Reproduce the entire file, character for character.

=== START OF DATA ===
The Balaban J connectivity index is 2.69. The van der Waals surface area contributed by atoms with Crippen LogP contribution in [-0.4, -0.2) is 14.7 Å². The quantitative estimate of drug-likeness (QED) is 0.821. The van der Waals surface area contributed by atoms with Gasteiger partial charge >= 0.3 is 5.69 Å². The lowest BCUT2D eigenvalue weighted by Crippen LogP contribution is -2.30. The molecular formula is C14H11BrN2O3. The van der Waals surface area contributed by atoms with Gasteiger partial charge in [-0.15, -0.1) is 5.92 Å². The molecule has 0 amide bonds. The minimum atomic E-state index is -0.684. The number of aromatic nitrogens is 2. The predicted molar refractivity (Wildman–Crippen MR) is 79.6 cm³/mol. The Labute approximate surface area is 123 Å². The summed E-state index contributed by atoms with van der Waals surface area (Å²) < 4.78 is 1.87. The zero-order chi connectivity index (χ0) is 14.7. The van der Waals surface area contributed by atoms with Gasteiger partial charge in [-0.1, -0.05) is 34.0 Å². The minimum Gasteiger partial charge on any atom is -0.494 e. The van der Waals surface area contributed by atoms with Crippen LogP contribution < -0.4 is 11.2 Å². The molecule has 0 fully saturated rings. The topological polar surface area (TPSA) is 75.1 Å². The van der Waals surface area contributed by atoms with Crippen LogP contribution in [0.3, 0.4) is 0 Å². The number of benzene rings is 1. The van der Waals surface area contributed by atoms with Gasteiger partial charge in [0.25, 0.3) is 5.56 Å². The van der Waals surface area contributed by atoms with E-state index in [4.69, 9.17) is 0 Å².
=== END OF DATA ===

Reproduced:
The Balaban J connectivity index is 2.69. The van der Waals surface area contributed by atoms with Crippen LogP contribution in [-0.4, -0.2) is 14.7 Å². The quantitative estimate of drug-likeness (QED) is 0.821. The van der Waals surface area contributed by atoms with Gasteiger partial charge >= 0.3 is 5.69 Å². The lowest BCUT2D eigenvalue weighted by Crippen LogP contribution is -2.30. The molecular formula is C14H11BrN2O3. The van der Waals surface area contributed by atoms with Gasteiger partial charge in [-0.15, -0.1) is 5.92 Å². The molecule has 0 amide bonds. The minimum atomic E-state index is -0.684. The number of aromatic nitrogens is 2. The predicted molar refractivity (Wildman–Crippen MR) is 79.6 cm³/mol. The Labute approximate surface area is 123 Å². The summed E-state index contributed by atoms with van der Waals surface area (Å²) < 4.78 is 1.87. The zero-order chi connectivity index (χ0) is 14.7. The van der Waals surface area contributed by atoms with Gasteiger partial charge in [-0.1, -0.05) is 34.0 Å². The minimum Gasteiger partial charge on any atom is -0.494 e. The van der Waals surface area contributed by atoms with Crippen LogP contribution < -0.4 is 11.2 Å². The molecule has 0 fully saturated rings. The topological polar surface area (TPSA) is 75.1 Å². The van der Waals surface area contributed by atoms with Crippen LogP contribution in [0.3, 0.4) is 0 Å². The number of benzene rings is 1. The van der Waals surface area contributed by atoms with Gasteiger partial charge in [0.25, 0.3) is 5.56 Å². The van der Waals surface area contributed by atoms with E-state index in [4.69, 9.17) is 0 Å².